Today is a double-header for the Rockville City Council candidates, putting a punctuation point to a long series of debates this season. I attended this afternoon’s session hosted at the Senior Center and tonight is the last with the Chamber of Commerce. By now, the candidates have honed their thoughts and can quickly state their positions, which is much more helpful to the voters. You can also see where alliances have formed, how their personalities affect their thinking, and where there is uncertainty. From today’s forum, it seemed the alliances are Marcuccio, Newton, Hall, and maybe Gottfried vs. Gajewski and Pierzchala (if we arranged this by nationality, we’d have. . .hmm).
This forum was primarily focused on the needs and interests of seniors, so there were questions about the candidates’ ideas to support “aging in place,” homeowner’s tax credit, affordable housing, and the impact of decreased county and state support on Rockville’s senior programming, but some ranged further, for example a surprising question on the King Farm transitway. The $100 homeowners tax credit was discussed throughout the afternoon, with Gajewski and Hall clearly supporting its reappearance; Marcuccio and Newton only if the eligibility criteria could be tightened (e.g., only for seniors); and Francis clearly against, calling it a smokescreen for the more important issue of unfair property taxes and adoption of a piggyback income tax. Time was wasted on the question, “Where senior services ranked as a priority” because no politician will get elected if they tell a room full of seniors that they aren’t the top priority. I felt like yelling out, “I bet you tell that to all your neighborhoods.” Despite the string of “yes, seniors are my top priority,” Mark Pierzchala pushed it to a higher level by noting that the budget and economic stability are his top priority, and if that’s addressed, it’ll preserve senior services. Tom Moore also took a different tack and noted how priorities need to be shown through decisions, not mere rhetoric, and that he supported the Senior Center expansion over Red Gate Golf Course because it met more basic needs. Marcuccio was the only one who noted that seniors aren’t all the same. Different groups of seniors have different needs, so they shouldn’t all be lumped together and treated the same, and in order to serve seniors better, we need to know more about the needs each of the distinct senior groups (e.g., those who use the Senior Center, those who live in senior housing, those who live in age-integrated neighborhoods).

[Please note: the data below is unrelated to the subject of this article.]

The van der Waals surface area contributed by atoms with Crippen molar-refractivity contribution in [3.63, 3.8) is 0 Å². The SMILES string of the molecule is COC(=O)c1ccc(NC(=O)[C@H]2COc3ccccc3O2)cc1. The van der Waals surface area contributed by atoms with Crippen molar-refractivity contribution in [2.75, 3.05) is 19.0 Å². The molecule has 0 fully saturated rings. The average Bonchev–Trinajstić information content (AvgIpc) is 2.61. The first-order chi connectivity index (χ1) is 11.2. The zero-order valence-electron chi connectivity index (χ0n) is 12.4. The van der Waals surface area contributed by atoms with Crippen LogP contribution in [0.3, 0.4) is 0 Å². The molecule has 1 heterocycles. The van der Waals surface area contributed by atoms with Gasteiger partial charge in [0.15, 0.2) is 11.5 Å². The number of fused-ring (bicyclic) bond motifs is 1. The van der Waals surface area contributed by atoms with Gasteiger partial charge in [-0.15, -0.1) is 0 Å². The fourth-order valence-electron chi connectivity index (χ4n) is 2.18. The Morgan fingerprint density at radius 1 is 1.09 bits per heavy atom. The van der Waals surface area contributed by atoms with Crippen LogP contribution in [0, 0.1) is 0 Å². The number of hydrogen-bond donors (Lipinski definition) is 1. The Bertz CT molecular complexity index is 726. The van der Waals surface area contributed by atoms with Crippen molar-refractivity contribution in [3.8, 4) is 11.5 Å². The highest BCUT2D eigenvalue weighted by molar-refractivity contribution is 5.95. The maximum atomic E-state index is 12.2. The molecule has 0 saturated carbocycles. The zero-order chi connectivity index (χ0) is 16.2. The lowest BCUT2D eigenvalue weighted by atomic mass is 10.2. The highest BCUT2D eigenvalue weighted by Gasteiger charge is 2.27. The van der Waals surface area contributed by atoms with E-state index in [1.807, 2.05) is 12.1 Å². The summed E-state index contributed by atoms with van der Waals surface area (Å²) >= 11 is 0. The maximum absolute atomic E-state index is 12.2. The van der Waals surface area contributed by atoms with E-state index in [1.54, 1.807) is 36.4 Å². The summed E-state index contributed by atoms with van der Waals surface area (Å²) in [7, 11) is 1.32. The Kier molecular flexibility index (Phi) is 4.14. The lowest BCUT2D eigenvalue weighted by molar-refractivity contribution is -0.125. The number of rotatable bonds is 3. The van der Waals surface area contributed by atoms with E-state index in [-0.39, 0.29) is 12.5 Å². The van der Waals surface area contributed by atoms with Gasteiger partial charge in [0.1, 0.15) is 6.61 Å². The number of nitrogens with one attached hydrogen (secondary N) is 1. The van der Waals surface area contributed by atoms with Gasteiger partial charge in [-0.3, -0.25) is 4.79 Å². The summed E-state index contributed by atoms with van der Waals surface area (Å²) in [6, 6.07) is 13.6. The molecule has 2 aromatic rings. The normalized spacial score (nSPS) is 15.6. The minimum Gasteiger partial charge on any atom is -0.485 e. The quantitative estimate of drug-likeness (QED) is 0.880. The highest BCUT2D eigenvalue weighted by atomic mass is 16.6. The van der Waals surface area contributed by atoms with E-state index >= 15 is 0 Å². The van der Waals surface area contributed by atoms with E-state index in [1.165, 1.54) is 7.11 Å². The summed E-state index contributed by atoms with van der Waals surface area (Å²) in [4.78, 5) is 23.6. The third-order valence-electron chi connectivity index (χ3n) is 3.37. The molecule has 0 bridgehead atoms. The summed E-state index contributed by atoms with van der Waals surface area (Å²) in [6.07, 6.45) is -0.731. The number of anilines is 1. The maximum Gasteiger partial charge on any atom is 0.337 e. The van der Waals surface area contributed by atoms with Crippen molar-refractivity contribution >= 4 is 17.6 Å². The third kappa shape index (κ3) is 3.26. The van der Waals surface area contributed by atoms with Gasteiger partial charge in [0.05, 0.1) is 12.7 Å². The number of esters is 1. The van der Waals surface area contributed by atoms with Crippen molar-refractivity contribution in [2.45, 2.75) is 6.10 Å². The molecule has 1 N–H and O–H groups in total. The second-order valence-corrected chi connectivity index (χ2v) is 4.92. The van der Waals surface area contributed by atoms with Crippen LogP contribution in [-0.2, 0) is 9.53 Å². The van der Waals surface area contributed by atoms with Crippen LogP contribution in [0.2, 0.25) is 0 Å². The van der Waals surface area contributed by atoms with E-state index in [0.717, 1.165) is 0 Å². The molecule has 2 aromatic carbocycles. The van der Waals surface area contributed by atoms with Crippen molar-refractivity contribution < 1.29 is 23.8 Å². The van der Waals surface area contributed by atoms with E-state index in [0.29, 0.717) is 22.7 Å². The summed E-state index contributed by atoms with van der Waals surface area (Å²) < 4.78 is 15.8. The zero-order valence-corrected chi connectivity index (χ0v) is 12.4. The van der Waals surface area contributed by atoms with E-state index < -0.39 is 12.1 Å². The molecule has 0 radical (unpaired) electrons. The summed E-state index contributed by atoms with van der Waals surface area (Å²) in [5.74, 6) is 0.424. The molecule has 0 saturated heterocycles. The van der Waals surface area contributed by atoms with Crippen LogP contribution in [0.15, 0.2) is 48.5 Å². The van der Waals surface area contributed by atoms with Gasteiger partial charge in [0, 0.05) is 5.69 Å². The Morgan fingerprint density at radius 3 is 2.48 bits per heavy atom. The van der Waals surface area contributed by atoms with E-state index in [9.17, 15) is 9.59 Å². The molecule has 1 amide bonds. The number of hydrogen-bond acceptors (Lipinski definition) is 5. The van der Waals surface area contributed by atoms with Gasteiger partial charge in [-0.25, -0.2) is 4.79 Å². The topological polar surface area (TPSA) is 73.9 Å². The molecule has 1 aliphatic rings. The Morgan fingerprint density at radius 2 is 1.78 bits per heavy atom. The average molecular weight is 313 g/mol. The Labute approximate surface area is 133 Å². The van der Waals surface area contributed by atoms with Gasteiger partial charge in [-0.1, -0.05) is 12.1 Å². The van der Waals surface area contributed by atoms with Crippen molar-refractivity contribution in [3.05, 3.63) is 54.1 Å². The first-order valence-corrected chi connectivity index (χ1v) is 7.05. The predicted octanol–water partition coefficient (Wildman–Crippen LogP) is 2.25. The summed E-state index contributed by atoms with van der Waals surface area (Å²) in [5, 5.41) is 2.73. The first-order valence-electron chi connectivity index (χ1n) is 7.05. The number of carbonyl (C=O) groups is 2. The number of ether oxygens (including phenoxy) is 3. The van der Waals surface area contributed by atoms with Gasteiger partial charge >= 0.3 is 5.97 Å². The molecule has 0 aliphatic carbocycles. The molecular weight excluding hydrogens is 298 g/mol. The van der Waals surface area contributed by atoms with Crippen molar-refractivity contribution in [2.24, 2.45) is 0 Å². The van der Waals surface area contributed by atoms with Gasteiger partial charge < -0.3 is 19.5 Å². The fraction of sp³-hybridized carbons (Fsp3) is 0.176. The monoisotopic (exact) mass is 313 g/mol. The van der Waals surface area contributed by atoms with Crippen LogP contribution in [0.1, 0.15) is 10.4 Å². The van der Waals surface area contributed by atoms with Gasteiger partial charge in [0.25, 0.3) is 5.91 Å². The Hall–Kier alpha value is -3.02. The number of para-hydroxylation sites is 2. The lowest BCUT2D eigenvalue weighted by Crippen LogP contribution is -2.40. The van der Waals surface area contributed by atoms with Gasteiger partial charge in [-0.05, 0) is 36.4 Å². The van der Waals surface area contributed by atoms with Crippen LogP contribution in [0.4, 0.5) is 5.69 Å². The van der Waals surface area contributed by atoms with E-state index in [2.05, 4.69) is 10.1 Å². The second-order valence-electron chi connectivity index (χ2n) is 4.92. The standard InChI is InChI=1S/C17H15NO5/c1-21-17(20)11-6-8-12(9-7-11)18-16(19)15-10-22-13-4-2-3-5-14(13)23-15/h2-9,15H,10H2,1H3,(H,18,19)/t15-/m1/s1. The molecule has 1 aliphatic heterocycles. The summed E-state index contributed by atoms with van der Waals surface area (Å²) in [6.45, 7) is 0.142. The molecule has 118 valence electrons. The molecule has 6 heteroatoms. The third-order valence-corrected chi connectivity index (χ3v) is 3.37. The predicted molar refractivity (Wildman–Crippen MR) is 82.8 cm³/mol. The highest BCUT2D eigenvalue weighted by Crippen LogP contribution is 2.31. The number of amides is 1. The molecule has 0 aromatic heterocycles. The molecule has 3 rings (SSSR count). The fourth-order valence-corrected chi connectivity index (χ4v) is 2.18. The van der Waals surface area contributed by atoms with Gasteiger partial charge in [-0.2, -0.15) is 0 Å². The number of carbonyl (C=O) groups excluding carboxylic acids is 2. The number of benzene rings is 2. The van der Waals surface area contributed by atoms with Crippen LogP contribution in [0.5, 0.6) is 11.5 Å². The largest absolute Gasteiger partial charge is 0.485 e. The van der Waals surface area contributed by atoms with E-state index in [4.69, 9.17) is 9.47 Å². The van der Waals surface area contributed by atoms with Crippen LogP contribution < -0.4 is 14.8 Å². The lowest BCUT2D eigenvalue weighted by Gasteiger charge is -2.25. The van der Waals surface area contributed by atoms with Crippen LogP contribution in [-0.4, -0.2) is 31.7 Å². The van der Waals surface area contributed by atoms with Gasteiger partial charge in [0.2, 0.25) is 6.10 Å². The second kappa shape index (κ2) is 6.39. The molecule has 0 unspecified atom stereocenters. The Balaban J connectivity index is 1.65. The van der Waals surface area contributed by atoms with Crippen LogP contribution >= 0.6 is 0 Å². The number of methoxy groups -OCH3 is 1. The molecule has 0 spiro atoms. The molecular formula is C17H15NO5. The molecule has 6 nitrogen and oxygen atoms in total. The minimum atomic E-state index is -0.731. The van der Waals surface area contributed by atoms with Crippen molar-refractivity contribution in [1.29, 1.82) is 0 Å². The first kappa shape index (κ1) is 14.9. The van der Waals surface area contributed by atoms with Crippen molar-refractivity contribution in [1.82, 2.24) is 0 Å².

A question on the APFO was especially revealing. All the candidates quickly responded that it needed revision except Phyllis Marcuccio (who drew out a long “maybe”), John Hall with a quick “no” (no surprise since he co-authored the ordinance), Richard Gottfried (who seemed unsure how to answer, and then said “no” simply to fall in line with John Hall who preceded him), and Les Francis (who needed to have the question repeated and then responded so quietly and quickly I couldn’t hear him). Candidates may not agree on when or how the ordinance should be revised, but it seems that a majority have identified problems with the APFO that need to be addressed.
Otherwise, I heard mostly the same vague promises to maintain low tax rates, increase city services, and cut the fat from the budget that I’ve heard for decades. Tom Moore and John Hall offered some specific cost saving measures (examine police overtime) seemed much more reasonable than proposals by Les Francis (cut city staff by half to Frederick’s levels) and Dion Trahan (eliminate REDI, cut HR department).
That’s it for the election from me this season, although I will post my recommendations for City Council sometime this weekend (or you can drive by my house to see whose signs are in my yard–but just a warning, I’m thinking of pulling out one of the signs because I’ve grown increasingly disappointed).